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The nilgai and hunting

The nilgai and hunting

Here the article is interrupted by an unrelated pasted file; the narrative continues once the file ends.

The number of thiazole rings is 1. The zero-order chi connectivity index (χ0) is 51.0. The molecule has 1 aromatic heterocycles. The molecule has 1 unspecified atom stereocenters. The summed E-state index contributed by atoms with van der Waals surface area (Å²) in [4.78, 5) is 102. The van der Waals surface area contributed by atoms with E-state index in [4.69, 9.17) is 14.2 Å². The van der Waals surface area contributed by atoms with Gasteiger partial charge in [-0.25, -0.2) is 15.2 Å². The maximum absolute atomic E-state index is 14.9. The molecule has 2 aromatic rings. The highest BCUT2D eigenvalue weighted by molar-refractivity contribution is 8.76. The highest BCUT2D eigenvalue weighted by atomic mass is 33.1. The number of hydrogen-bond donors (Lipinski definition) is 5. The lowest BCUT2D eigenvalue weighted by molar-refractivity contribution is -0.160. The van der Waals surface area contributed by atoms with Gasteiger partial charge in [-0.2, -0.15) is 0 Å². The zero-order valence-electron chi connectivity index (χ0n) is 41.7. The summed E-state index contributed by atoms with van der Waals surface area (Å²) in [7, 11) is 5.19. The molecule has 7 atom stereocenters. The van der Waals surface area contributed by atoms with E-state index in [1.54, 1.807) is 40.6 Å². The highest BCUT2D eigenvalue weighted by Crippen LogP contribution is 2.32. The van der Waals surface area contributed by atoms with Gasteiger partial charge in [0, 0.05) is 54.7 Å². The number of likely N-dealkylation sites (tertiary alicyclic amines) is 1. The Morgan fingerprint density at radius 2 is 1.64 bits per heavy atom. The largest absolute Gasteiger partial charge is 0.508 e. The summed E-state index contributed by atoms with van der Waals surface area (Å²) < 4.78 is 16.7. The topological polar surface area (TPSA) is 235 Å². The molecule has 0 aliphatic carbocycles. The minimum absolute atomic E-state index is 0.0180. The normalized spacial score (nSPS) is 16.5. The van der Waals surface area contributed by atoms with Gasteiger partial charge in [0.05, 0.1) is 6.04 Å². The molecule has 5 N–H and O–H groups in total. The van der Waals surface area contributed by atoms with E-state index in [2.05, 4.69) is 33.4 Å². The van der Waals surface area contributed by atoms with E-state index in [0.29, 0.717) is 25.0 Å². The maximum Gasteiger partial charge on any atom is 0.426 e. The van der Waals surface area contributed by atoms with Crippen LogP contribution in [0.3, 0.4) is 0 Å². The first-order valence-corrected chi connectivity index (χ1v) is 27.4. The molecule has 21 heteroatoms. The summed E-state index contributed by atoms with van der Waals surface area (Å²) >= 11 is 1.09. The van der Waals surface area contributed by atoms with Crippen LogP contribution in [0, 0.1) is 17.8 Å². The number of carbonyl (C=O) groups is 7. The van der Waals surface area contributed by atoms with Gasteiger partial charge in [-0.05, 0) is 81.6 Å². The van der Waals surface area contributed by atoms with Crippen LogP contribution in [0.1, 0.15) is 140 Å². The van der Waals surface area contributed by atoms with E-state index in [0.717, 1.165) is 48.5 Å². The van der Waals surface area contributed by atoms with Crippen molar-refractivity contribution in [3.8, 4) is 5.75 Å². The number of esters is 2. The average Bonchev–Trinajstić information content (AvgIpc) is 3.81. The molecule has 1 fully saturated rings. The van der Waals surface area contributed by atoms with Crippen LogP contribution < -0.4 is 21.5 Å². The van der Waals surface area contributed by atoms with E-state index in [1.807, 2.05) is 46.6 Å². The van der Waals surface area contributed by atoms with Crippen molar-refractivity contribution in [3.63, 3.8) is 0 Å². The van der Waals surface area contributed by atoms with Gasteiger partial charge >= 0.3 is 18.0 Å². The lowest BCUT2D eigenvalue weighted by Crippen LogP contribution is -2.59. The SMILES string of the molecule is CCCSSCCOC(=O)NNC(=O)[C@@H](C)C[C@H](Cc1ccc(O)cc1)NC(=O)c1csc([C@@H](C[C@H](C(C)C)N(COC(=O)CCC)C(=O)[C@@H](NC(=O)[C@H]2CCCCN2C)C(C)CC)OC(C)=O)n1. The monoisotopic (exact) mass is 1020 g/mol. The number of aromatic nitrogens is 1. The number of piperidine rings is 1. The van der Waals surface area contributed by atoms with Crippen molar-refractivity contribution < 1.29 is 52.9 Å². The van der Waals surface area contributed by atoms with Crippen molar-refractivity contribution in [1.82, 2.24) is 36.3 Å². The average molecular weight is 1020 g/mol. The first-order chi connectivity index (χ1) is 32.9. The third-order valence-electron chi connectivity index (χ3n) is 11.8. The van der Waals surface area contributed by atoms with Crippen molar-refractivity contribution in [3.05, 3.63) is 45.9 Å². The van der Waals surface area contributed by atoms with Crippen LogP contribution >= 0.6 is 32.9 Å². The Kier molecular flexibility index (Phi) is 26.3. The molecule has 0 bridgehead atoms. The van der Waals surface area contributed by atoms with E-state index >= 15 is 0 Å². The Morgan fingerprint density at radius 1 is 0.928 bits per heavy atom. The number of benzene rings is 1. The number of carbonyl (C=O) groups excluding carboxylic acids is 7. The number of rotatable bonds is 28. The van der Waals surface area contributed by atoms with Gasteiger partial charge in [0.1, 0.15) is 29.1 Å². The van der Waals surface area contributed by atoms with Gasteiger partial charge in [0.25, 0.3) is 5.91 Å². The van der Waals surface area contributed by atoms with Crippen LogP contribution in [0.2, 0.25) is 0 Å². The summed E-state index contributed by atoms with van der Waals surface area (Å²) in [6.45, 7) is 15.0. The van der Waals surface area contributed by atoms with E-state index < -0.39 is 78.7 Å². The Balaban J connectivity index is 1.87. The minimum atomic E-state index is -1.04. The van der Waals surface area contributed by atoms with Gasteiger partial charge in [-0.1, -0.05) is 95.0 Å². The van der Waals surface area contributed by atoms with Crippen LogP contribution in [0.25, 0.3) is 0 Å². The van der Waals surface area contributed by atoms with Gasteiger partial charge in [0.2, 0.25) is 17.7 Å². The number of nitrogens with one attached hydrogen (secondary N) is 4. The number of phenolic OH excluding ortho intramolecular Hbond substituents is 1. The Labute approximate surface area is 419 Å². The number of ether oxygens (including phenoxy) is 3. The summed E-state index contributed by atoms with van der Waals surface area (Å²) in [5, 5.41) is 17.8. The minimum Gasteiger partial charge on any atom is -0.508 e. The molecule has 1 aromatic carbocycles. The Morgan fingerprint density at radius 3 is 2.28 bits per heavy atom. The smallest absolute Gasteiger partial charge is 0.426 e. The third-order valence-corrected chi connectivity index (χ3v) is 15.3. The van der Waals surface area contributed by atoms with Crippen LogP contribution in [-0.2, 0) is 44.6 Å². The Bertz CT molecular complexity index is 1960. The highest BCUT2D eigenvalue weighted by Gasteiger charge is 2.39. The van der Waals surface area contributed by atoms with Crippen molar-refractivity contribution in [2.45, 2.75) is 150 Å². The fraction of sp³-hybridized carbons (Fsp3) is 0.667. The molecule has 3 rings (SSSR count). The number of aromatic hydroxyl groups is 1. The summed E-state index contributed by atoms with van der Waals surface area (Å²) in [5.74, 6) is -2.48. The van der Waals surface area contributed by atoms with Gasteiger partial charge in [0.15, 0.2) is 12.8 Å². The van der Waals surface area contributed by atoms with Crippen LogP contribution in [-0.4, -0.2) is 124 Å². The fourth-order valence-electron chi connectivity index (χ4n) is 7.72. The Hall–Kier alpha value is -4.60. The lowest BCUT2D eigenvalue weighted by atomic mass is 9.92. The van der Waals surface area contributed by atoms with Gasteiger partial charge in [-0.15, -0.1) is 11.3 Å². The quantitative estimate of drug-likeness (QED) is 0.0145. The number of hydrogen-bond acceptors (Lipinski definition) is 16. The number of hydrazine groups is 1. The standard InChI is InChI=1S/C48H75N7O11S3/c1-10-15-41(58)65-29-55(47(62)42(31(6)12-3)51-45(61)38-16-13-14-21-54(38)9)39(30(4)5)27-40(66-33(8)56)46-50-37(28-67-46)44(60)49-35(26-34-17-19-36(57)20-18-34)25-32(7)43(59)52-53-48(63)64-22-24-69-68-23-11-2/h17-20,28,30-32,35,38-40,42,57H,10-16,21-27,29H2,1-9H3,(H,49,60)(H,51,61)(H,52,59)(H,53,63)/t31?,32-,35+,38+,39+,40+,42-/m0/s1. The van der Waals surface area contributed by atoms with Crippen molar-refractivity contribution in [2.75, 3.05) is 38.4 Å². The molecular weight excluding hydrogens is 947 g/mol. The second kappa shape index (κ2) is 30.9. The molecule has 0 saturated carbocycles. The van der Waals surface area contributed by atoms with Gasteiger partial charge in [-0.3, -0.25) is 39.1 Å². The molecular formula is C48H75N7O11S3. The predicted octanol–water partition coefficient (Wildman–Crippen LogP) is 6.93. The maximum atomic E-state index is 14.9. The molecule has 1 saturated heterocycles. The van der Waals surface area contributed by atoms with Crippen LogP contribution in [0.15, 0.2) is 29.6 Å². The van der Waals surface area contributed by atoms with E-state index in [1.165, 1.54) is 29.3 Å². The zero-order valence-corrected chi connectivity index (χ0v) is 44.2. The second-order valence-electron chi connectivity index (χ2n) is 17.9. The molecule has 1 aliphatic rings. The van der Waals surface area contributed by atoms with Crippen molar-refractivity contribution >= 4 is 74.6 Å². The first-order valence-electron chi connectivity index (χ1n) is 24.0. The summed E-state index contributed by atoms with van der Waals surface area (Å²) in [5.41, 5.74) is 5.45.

For one fabulous 10-day span, I had a charter job out of Brownsville flying three scientists who were conducting a dolphin census in and around South Padre Island. Besides the bottlenose dolphins, however, one of the amazing mammals I learned about was the nilgai, which is the largest antelope in Asia. In the U.S. one of the largest nilgai population resides on the King Ranch. When we first saw them on the ground from about 500 feet aloft, none of us had a clue what they were. The three scientists aboard were marine biologists who had no real expertise in Asian antelope. Still, they were an amazing animal to watch run. They could bob and weave on a dime, and weighed in at approximately 600 pounds. If they were human, the NFL would sign them up to run the ball. One day after landing back at the Brownsville Airport, I went to the library and looked up their species. An amazing story. They were brought to the U.S. mainly from India and Pakistan back mid-20th Century when hunting exotic animals became fashionable. Why go to Asia when you can hunt a nilgai closer to home? Of all the animals that are hunted on the King Ranch, the nilgai is considered to be one of the hardest trophies for hunters. The Ranch used to charge hunters $300 per nilgai cow and $1,000 per nilgai bull. That was approximately 13 years ago. Today, the King Ranch charges one hunter $3,500 for a two-day hunt in search of a nilgai bull. If you’re an animal lover who is opposed to hunting, reading about killing a nilgai probably makes you upset. People who don’t hunt tend to be that way even though they find no problem in buying steak, fajitas, or chicken from the grocery story. To me, if you’re totally opposed to hunting, you should be a vegetarian. If not, the two are somewhat contradictory. In fact, I’d say the game animal shot and killed with one round from a high-powered rifle after spending a life of running free on the range has lived a better life than the poor cow, pig, or chicken raised for slaughter in cramped quarters and then later sold at the meat market. Me, I don’t hunt, but it’s hard to pass up good fajitas. I just don’t watch those youtube videos of poor conditions inside slaughterhouses. If I did, I probably ...

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